and take in all of the places and history of the beginnings of the nation, especially those places that relate to the Outlander series. I must admit that I skipped a lot of the historical parts of the books, because, well, I kinda know what happens. But every time I’d read about some significant historical event or person in the books that I wasn’t familiar with, I logged on and Googled the names and the places, and was thrilled to find out that many of these places are preserved as historical sites and I can visit them, and walk where Jamie and Claire walked--wait--I keep forgetting they’re fictional characters. I’ll just pretend.
All of that said, I want to share some places from the books that you can visit today. Let’s start on the east coast and work our way towards Fraser’s Ridge.
Ocracoke: First, let me get this out of the way--there are no standing stones on Ocracoke Island. As much fun as that would be, some fans are shocked to find this out. Ocracoke is a barrier island, and is sandy and remote, to say the least. It’s reachable only by ferry from the mainland in Swan Quarter, or from Hatteras Island. There’s a new passenger ferry that will be operating beginning Summer of 2019 from Hatteras--I recommend this means of travel if you’re visiting the Outer Banks and would like to visit Ocracoke for the day. Parking is a precious commodity, and most people park and rent golf carts or bikes to tour the area. Plan a visit around one of their great events, and they even have a Pirate festival in October, thanks to Black Beard’s fatal battle with British soldiers that took place off the coast of Ocracoke.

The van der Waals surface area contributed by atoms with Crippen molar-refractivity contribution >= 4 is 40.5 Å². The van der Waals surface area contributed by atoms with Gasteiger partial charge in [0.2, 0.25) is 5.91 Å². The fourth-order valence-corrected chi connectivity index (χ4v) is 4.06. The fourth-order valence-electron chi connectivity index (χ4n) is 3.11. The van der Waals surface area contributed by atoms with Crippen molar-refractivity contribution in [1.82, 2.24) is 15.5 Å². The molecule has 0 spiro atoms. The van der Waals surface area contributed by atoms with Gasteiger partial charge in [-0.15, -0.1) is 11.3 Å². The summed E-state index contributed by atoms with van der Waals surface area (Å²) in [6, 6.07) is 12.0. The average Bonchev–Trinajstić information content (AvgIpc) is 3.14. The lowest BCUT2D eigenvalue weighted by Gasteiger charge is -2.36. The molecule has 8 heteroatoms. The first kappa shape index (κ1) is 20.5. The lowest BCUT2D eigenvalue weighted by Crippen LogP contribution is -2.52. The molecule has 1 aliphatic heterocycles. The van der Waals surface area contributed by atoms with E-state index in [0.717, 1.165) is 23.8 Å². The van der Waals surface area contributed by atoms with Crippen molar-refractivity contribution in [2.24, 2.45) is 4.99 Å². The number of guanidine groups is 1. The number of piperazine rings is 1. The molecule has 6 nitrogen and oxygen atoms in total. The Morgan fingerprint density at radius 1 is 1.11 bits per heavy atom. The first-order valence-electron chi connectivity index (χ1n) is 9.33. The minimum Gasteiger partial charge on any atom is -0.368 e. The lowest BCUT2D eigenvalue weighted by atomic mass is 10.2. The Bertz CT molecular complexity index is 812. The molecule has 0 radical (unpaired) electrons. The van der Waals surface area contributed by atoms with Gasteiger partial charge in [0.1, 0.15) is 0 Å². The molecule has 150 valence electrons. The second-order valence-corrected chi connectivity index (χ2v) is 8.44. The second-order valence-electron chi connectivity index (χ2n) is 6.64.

Edenton: I don’t know if they actually held ordination boards for Presbyterian ministers there back in the day, but when I think of the scene of Roger Mac standing near the shore, thinking about his part in the ministry, I can see him on the shores of this beautiful town. The history-soaked town of Edenton is simply beautiful. From the 1767 Chowan County Courthouse to the Penelope Barker House, you’ll find so many original structures there that I’d say that the town rivals many New England places.